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Alter Egos: Ann Logan/Jim Brown

  Cover Story  

Ann Logan, medical secretary/receptionist
For 12 years I helped my kids show their horses and collect their trophies, awards, and championship belt buckles. I got a tremendous sense of pride helping them achieve their goals, but now I felt that it was time for me to see what I could accomplish in the arena.

Last year I started showing my buckskin mare, Cody's "Kit" Carson. Prepping Kit includes the proper feeding of supplements and vitamins that will ensure a shiny and healthy-looking coat, keeping her shaded from the fading rays of the sun, and brushing and braiding her tail. She must be ridden and exercised regularly to keep her toned. We practice our groundwork daily so that Kit and I move in rhythm. Aside fromthis, our nine horses require regular vaccinations, parasite control, dental care, grooming, and hoof care-not to mention daily chores and stall cleaning!

Last summer Kit and I were named the Cedar Rapids Horseman's Club High Point Halter Champion.

Jim Brown, associate dean of the college and associate professor of psychology
I build props for Riverside Theatre, a professional theater in Iowa City. These run from the simple (4-foot notes cut out of thin plywood to hang as part of the decor in "Lady Day at the Emerson Grill") through the average (a sea chest holding Viola's stuff rescued from the opening shipwreck in "Twelfth Night") to the more complicated (the wardrobe in "Memory of Water," which holds a dead mother's things and through which she enters the stage to become part of the play). I've copied Elizabethan chairs, built a fainting couch, produced a big steamer trunk, and created a few other assorted bits and pieces.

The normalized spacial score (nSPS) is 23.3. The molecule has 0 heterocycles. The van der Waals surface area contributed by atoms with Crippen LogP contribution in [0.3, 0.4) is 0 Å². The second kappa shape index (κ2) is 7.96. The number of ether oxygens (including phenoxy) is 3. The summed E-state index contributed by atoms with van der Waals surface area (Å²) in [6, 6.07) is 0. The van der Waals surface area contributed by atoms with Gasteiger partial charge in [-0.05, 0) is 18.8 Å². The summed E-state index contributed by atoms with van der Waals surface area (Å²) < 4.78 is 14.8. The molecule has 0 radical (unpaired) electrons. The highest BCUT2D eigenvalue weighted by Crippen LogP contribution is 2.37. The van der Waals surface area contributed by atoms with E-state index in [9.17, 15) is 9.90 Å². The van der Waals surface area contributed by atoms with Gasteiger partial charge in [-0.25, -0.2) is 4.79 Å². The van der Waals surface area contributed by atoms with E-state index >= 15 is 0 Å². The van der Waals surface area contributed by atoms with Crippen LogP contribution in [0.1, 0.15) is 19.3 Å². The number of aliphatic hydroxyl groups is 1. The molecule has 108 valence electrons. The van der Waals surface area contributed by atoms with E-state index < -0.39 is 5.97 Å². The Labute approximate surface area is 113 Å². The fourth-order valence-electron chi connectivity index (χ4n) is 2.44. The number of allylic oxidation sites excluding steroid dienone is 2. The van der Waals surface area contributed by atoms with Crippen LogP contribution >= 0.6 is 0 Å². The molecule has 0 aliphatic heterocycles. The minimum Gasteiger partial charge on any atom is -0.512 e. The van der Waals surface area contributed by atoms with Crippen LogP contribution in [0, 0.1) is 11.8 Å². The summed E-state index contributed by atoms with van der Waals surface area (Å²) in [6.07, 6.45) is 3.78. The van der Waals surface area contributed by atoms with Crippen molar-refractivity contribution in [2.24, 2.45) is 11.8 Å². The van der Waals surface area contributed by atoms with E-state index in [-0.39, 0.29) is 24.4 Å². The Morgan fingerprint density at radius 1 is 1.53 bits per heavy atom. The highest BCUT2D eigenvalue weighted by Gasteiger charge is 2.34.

Both my wife and I love theater and have been supporters of theater wherever we have lived. Riverside Theatre happens to combine high quality, interesting productions with accessibility and community involvement. I started my involvement there helping to build, paint, and strike sets when my schedule permitted. But my schedule didn't permit very often, which was disappointing. I am also a low-level woodworker, an activity that is highly adaptive to anyone married to a historian, folks who are chronically short of bookshelf space. So a few years ago Riverside's technical director, when short of time, asked if I could produce a couple of props. This work is ideal for me: theater props only have to look like what they are supposed to be, and this appearance is from some distance and with creative lighting. They must survive for a few weeks with limited use, instead of surviving heavy daily use. And since the insides of things rarely show, one can frequently use convenient construction techniques (screws, glue, duct tape), which a real craftsperson would scorn to use.

Like many folks, I get satisfaction out of what could be considered artistic output of a sort. Nothing fancy or particularly talented here, but creative nonetheless. I've found I like contributing to my community, and the Riverside is definitely community. And I have to admit to liking my recreations being productive, to learning something while doing them, to having things to show for them. But mostly, it's simply fun, and I've always liked having fun.

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